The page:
I was a late and reluctant reader of the Harry Potter series, only to fall madly in love with it when I gave in and started reading them. Now I'm a bit of a Potter nerd, and I'm not really sorry for that. It will be interesting to see what place the series holds in the hearts of future generations; I suspect it will rank alongside and below such works as the Lord of the Rings, but probably outrank the Chronicles of Narnia, the Chronicles of Prydain, and other such beloved works of fantasy, simply because of the sheer size of the Potter fandom (and the range in ages of its fans, some of whom were kids when the series came out, book by book, and some who were adults, not that it matters).
Nearly every time I take one of those Sorting quizzes, I get Hufflepuff as a result. Once or twice I've gotten Ravenclaw, but I think that's because those two houses are arguably more similar than any of the rest.
This used to upset me, at first. I mean, nothing against Hufflepuff, despite my love for badgers in literature, but I think most readers naturally favour Gryffindor which has a) the coolest name, b) the famous Potter, c) a reputation for bravery, and d) most of the adventures. And despite the fact that they are fictional houses, I don't think it's necessarily a futile exercise to assess oneself in such a way.
Slytherin maintains a bad reputation, of course, but also the association of cleverness and the ability to manipulate others through charisma (or old-fashioned threatening). Ravenclaw has the distinction of being genuinely wise, clear-sighted, and philosophical. Poor old Hufflepuff's sterling qualities are loyalty and friendship, which simply don't sound as grand.
Ah, but they are indeed qualities that matter, and matter to the majority of society in a more direct way than mere philosophy, manipulation, or even courage. Upon further reflection, I concluded that I simply am not brave. (I fear too many things to be considered brave, and I rarely confront those fears of my own volition. During at least half of Harry's exploits I would have stayed behind with Neville.)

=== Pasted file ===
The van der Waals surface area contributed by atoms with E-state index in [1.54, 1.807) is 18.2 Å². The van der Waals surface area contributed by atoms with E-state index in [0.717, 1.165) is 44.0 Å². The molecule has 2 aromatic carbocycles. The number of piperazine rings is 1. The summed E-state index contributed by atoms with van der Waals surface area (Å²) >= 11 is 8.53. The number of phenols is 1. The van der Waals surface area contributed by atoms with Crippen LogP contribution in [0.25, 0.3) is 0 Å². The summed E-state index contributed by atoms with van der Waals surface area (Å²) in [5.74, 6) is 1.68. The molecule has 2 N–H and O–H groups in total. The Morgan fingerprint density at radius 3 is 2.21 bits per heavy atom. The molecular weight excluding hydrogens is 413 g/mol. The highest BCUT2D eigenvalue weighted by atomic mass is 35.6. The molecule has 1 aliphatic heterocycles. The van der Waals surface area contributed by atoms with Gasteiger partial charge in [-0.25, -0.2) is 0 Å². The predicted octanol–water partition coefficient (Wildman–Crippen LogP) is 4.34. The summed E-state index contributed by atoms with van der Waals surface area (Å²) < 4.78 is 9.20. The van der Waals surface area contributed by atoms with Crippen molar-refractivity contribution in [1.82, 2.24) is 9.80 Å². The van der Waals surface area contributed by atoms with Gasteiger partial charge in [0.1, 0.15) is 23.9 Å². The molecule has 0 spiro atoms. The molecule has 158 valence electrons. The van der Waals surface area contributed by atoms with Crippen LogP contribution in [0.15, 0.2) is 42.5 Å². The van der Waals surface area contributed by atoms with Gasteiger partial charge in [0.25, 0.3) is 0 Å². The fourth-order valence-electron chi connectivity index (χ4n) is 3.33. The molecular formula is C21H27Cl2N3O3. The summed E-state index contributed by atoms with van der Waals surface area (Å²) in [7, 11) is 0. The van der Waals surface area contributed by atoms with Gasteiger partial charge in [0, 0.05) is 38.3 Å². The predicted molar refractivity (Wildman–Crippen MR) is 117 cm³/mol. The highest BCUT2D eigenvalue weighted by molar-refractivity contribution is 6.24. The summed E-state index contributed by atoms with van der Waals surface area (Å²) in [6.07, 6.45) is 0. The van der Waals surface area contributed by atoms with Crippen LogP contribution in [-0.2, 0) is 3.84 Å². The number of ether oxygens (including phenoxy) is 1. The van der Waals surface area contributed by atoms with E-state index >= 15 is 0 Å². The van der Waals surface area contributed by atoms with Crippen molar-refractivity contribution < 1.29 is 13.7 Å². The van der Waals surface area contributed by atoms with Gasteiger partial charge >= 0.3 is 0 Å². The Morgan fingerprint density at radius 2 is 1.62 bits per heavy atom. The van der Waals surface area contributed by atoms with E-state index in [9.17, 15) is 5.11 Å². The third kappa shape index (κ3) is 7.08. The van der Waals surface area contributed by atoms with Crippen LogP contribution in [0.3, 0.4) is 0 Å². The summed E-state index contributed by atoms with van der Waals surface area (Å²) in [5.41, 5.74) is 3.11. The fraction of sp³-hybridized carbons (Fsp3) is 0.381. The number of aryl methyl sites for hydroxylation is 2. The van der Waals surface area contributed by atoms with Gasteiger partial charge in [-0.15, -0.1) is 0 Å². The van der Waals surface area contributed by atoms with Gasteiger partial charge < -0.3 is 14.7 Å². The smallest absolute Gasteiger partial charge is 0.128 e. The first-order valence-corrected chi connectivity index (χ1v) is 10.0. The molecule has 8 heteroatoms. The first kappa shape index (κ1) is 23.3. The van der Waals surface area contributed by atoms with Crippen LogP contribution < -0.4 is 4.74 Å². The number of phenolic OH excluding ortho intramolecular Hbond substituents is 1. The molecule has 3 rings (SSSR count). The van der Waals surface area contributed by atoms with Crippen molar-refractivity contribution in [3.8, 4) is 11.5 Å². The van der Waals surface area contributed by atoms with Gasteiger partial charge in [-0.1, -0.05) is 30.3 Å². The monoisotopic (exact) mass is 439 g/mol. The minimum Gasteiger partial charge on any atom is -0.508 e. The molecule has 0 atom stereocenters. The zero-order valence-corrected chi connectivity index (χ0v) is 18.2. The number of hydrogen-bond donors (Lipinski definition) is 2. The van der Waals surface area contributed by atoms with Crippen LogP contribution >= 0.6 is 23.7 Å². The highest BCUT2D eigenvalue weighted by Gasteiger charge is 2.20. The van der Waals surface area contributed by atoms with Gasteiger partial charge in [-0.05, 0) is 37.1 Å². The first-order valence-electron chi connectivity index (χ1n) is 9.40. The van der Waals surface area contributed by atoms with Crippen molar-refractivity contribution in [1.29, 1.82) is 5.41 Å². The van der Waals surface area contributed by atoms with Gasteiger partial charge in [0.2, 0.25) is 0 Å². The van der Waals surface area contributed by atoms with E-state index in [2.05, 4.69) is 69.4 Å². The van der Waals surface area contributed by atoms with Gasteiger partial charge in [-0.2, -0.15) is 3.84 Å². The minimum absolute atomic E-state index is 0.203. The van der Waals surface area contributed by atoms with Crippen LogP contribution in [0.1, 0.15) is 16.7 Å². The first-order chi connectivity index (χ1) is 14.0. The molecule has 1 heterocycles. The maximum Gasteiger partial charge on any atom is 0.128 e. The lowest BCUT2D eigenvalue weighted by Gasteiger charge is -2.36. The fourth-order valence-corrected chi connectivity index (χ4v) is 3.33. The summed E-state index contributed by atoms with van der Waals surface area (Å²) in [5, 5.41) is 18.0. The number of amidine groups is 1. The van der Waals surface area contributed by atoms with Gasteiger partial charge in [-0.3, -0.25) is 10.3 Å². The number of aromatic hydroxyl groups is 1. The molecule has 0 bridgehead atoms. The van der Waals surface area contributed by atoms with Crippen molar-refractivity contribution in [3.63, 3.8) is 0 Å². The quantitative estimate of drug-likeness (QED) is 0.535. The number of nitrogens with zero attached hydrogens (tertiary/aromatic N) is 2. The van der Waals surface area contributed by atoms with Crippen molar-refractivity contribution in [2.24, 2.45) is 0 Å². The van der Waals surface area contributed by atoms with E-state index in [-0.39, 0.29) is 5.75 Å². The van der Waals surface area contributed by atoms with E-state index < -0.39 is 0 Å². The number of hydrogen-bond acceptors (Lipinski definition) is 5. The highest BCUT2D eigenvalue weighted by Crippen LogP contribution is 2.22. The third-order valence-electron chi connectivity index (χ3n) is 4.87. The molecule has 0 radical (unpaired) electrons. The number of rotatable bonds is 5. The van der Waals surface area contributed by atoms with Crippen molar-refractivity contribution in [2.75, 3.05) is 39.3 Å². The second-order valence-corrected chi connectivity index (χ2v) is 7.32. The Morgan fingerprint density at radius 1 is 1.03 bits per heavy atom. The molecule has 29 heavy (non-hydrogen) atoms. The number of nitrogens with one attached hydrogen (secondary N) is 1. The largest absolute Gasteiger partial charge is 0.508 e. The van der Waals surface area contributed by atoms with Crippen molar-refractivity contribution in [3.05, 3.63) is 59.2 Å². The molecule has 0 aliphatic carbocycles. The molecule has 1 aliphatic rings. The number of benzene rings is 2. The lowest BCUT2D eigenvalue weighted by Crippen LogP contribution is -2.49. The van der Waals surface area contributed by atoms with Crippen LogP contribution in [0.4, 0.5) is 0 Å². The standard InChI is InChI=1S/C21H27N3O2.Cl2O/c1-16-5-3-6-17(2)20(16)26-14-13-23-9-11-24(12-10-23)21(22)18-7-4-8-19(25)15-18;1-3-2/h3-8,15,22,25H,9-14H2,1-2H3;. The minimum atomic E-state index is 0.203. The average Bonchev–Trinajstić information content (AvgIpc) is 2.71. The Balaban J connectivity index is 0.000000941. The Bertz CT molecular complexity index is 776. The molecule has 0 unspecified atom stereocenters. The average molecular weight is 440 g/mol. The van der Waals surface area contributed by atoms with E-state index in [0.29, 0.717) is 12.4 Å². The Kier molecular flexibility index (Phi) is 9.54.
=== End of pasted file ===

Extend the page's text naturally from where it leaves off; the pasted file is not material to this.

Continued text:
Nor am I particularly clever. I have my moments, but the number of derpy, ditsy ones quite overwhelms the others. I have just enough cleverness to know my (manifold) limitations.
I hope I am not manipulative. I do not think I am charismatic. (I think most people who possess those two qualities can recognize them, like Tom Riddle did.)
I am, definitely, deeply loyal to my friends, and very much in need of them. I am a people person, first and last, and this is my strength and also my undoing. Of the handful of talents I possess, loving is perhaps the best. I deeply value fairness and temerity as well. Hufflepuffs are self-deprecating, easygoing, and always ready for fun.
There are downfalls to this personality, naturally.
I can get a little weird(er) if left alone too long. I feed off the energy of a group or crowd or even a single friend nearby, which can leave me deeply drained without my noticing. I can talk the leg off a table (yes, that is a downfall!). I have a lot of friends, some would say too many. I am a people pleaser, too, and often make promises I cannot keep. I like to do things for people- give special gifts and remembrances- and I've been told I have a saviour complex because I worry too much about others' affairs and grievances- specifically ways they might be rescued.
In the past year I have tried to emphasize keeping my word, not taking too much upon myself, and giving my worries to God more faithfully and frequently, with some success, though there is still much room to improve. I also have to work hard to keep my family and friends from becoming idols in my heart that take precedence before God.
I have to go now- but I have more thoughts on these matters for later.